Best New Colorado Winery: Aquila Cellars Has Energy and Vision
There’s an auspicious excitement when you find a local artisan on the brink of revolutionizing an industry. This is how we feel about the promise shown by the new winery, Aquila Cellars, where uncommon grape varietals, organic and biodynamic farming, and a focus on Colorado terroir are the future.
Aquila Cellars founders Courtney Gayer and Brandt Thibodeaux are on a mission to make the best Colorado wines. Although the nascent winery is only on its second vintage, Aquila is already creating an entirely new and exciting expression of Colorado wines.
The name Aquila refers to the genus of golden eagles that roost throughout the Western Slope and represents the respect that Courtney and Brandt have for the land around them. As with the name of their new Colorado winery, the wines they produce are both an homage to their natural setting as well as a hope for the future of Colorado winemaking.
Courtney and Brandt work with 4 different vineyard sites being converted to biodynamic farming practices. They manage the Terror Creek vineyard directly, where Gewürztraminer vines planted in the 1920s still thrive at 6400 feet of elevation.
Of the other sites, 2 had been abandoned for a few years before this up-and-coming duo began to revitalize them. During the 2020 harvest, it felt more like foraging wild fruit than picking grapes from vines! Luckily, it was well worth the effort to seek out, tend, and vinify these old vineyards of Blaüfrankisch.
Winemaking at Aquila Cellars
In their rustic, hillside cellar, the wine is moved only with gravity at every stage, never with a pump. They ferment with 100% native yeasts and never inoculate with commercial yeast. They don’t fine or filter their wines, which, as we like to say, leaves more wine in the wine. They only add sulfur to a few of their wines, and only in minuscule amounts at bottling.
If these techniques sound familiar to you, you must know about or be a fan of natural wines. But at Aquila, these methods are not the primary dogma. Rather, the goal is to showcase the potential of Colorado vineyards and to let the high-quality fruit shine cleanly and clearly.
Using their small, traditional basket press, they press most of their wines whole cluster (with stems). For their Pinot Noirs, they stagger the stem inclusion depending on the vineyard site and stem ripeness.
What to Drink
2020 ‘Pale Blue Star’
A co-fermented blend of Riesling, Gamay, Pinot Noir, and Chardonnay put in a Charmat tank over the winter made ‘Pale Blue Star’ a fizzy, chalky, tannic, and bone dry wine. The red-fruited nose and intense structure make this wine a perfect pairing for charcuterie or other savory pork dishes, much like a pale Lambrusco.
2020 ‘Rocinanté’ Blaüfrankisch Rosé
This balanced, crisp, floral, and textured rosé is full of aromas of watermelon, tart cherry, and strawberry. Named for Don Quixote’s horse, this wine is the lovable underdog that showcases pristine fruit and high acidity despite its ragged vines and the heat of 2020.
2018 ‘Deux Rats’ Barbera
Barbera in Colorado? These vines ripen about once every 5 years. Aquila Cellars was lucky enough to scoop up these grapes from the Evening Grace vineyard in 2018 when they were harvesting their top-of-the-line Pinot Noir. This wine’s soft tannins and prickly red fruit make it a true representation of the grape and a must-try.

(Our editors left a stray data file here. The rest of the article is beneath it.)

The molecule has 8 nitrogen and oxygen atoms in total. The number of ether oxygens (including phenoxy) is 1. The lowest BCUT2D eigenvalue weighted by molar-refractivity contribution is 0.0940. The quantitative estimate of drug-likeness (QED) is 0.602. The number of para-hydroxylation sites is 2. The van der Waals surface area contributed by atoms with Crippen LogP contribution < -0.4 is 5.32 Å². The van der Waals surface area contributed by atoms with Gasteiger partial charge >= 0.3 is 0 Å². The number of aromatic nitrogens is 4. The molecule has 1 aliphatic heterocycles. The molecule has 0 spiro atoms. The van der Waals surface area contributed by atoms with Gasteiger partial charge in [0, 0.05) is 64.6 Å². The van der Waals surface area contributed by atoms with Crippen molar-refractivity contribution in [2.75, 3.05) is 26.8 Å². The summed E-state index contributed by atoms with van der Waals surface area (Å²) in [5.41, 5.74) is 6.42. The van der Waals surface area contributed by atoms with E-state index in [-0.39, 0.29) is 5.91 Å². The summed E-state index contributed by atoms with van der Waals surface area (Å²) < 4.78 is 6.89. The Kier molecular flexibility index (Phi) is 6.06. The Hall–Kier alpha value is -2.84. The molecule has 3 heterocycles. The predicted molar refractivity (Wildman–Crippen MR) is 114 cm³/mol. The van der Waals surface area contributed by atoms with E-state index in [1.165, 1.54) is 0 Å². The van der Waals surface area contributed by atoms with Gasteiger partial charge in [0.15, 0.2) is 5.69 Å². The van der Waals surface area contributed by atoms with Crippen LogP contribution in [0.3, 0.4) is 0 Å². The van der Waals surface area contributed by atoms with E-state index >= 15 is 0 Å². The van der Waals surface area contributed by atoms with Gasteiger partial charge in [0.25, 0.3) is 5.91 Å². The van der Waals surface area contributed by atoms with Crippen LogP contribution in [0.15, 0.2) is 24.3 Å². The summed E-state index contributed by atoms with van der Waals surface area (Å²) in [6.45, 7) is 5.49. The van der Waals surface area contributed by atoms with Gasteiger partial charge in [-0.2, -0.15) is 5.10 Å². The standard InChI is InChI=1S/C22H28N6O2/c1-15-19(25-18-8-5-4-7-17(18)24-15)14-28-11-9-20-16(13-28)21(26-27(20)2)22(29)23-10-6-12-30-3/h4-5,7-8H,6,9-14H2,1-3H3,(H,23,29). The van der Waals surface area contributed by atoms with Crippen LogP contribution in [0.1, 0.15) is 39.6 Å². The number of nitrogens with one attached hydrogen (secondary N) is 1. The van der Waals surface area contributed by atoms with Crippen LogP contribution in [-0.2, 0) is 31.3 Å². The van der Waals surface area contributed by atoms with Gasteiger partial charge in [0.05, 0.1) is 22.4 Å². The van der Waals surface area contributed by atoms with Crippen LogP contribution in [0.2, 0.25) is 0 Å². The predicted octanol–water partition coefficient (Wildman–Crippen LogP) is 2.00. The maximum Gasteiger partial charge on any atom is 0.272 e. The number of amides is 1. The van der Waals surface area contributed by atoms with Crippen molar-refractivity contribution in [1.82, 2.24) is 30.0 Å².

2019 ‘Herald’ Pinot Noir
A showcase of 3 vineyards of Pinot Noir, the 2019 ‘Herald’ showcases the terroir of the valley. This wine is fruity, approachable, and has a compelling density of fruit.
2019 ‘Evening Grace’ Pinot Noir
The Evening Grace vineyard produces this Pinot Noir that is pale, savory, and elegant. This light, ethereal wine is the ideal pairing for a perfectly roasted chicken or a poolside BLT.
2020 ‘¿Me Quieres?’ Blaüfrankisch & Riesling Piquette
This low alcohol, easy-drinking libation is made by rehydrating the post-press grape skins and stems (pomace) and fermenting the remaining sugars. This dry expression is vermouth-like in its texture and is perfect with an ice cube and an orange slice on a hot, summer evening.
The Future of Colorado Wineries
Aquila Cellars aims to rehabilitate abandoned, own-rooted vineyards, promote sustainable agriculture and produce uniquely Coloradan wines. But there are challenges – not only from the high elevation and powerful sunshine but also from the uncertainty of each growing season.
2020 was long, hot, and dry. Following a year of drought and the continued scarcity of water rights, there were also early winter storms that led to severe bud damage and low yields. Luckily for Courtney and Brandt, some of their sites were spared and they were able to take advantage of the warm days and cool nights to bring you these pure and delightful expressions of Colorado wines.
By supporting our local wineries, you can help small businesses like Aquila Cellars to pivot and thrive as each year brings unknowable conditions. But for now, the important thing is that you taste these impressive wines that will fill you with passion and optimism for the potential of Colorado vineyards.
Time to Taste the Best
If you want to try the best that Colorado wineries have to offer, you’ve come to the right place. Whether you’re organizing a tasting at home, looking for the right wine to pair with dinner, or planning a visit to the Western Slope, we have you covered.
We are thrilled by what Colorado winemakers are doing. From the vineyard care to the wines to each personal story, our state is rich in wines that make the stunning mountain views feel like a bonus instead of the main attraction.
Before you jump in your car to drive west, learn more about Colorado’s viticultural areas and the unique climate of the Western Slope.